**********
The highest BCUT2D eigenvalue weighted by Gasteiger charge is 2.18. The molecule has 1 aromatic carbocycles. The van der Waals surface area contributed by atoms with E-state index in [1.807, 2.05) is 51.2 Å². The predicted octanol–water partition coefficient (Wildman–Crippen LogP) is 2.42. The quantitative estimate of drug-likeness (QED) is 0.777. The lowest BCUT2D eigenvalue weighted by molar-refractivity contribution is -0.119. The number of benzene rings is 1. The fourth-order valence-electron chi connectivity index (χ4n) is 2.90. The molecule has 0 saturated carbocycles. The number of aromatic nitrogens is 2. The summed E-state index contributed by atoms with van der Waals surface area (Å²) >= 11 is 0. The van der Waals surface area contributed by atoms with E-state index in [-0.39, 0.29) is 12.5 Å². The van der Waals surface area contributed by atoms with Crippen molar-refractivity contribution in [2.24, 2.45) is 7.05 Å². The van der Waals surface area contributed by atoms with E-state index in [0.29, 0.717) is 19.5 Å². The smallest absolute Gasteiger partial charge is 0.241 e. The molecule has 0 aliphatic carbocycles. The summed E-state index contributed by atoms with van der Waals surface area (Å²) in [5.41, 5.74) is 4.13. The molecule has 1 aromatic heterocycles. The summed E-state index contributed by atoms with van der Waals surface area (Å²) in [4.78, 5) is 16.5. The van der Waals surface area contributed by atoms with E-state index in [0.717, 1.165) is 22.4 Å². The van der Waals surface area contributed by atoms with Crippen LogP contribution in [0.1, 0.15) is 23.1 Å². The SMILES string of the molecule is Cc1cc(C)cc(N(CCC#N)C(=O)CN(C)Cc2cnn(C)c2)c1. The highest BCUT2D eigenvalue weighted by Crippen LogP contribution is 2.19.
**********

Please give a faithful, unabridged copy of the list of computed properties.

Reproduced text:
The highest BCUT2D eigenvalue weighted by Gasteiger charge is 2.18. The molecule has 1 aromatic carbocycles. The van der Waals surface area contributed by atoms with E-state index in [1.807, 2.05) is 51.2 Å². The predicted octanol–water partition coefficient (Wildman–Crippen LogP) is 2.42. The quantitative estimate of drug-likeness (QED) is 0.777. The lowest BCUT2D eigenvalue weighted by molar-refractivity contribution is -0.119. The number of benzene rings is 1. The fourth-order valence-electron chi connectivity index (χ4n) is 2.90. The molecule has 0 saturated carbocycles. The number of aromatic nitrogens is 2. The summed E-state index contributed by atoms with van der Waals surface area (Å²) >= 11 is 0. The van der Waals surface area contributed by atoms with E-state index in [-0.39, 0.29) is 12.5 Å². The van der Waals surface area contributed by atoms with Crippen molar-refractivity contribution in [2.24, 2.45) is 7.05 Å². The van der Waals surface area contributed by atoms with E-state index in [0.29, 0.717) is 19.5 Å². The smallest absolute Gasteiger partial charge is 0.241 e. The molecule has 0 aliphatic carbocycles. The summed E-state index contributed by atoms with van der Waals surface area (Å²) in [5.41, 5.74) is 4.13. The molecule has 1 aromatic heterocycles. The summed E-state index contributed by atoms with van der Waals surface area (Å²) in [4.78, 5) is 16.5. The van der Waals surface area contributed by atoms with E-state index in [0.717, 1.165) is 22.4 Å². The van der Waals surface area contributed by atoms with Crippen LogP contribution in [0.1, 0.15) is 23.1 Å². The SMILES string of the molecule is Cc1cc(C)cc(N(CCC#N)C(=O)CN(C)Cc2cnn(C)c2)c1. The highest BCUT2D eigenvalue weighted by Crippen LogP contribution is 2.19.